Have a client that has a product that is being used by major metropolitan cities (B2B) and wants to break into the Asian markets. The competition is fairly stiff with everyday household brands you...
Ask A.S.P.A - Australia South Pacific ASEAN Chamber of Commerce for some advice.
Are drone services practical and useful for your small business? What are the roadblocks and issues that can arise?
From a delivery point of view, using drone for delivery will provide better security so that you don't have to be home to receive the delivery. Currently you need to be at home or office to sign for delivery of parcels because leaving parcels in front of the house or unit is not safe as it can get taken or stolen by other people but if drone is delivering the parcel, the drone operator can leave the parcel in a more secure location such as the backyard of the house, or in the balcony in a case of apartment. This would save time for everyone involved in the process of delivery. No driving to post office or depot for the receiver and no repeat delivery for the courier.
I would like to know how I can try and build my business up a bit more to bring in my work & more income. But I must realise that at the end of the day, I am only one person & I still I...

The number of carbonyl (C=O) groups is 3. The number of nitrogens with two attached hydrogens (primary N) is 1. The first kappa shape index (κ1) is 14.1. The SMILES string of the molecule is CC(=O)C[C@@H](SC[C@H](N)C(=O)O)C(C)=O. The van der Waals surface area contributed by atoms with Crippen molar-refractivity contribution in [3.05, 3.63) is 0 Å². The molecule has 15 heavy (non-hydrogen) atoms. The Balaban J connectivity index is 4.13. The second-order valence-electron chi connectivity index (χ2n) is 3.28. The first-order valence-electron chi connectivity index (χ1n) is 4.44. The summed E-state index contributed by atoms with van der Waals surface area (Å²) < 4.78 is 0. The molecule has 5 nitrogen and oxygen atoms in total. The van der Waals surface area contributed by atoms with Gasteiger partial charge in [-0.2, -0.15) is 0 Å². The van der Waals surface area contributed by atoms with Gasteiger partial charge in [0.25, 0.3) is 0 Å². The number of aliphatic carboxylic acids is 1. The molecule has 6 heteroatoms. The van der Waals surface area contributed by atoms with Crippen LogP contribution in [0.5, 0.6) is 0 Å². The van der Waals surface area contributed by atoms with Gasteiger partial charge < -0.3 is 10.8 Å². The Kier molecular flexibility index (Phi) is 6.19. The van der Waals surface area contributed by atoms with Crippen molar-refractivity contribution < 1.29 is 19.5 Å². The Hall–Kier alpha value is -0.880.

When you start a domestic cleaning business, it's likely you'll do much of the cleaning work yourself, with the opportunity to hire experienced and skilled cleaners and take a step-back later on. Having the state-fo art cleaning equipment is the best way for you to gather some new, repeat customers. You can always count on your friends aand relatives to suggest your cleaning to business to their colleagues at work, and, suddenly, you have a lot more jobs to do.
I've read that some businesses actually lose money due to heavy discounts and people don't come back. Have you had any positive experience? Or bad experience? Does it help a small new business?
As both Greg and Jef mentioned, you need a plan in place before you talk to soeone from these companies. They are "hard sell" sales people and will pressure you into a deal you're not happy with. "If you sign up today, I'll give you an extra 5% of the commission" type thing.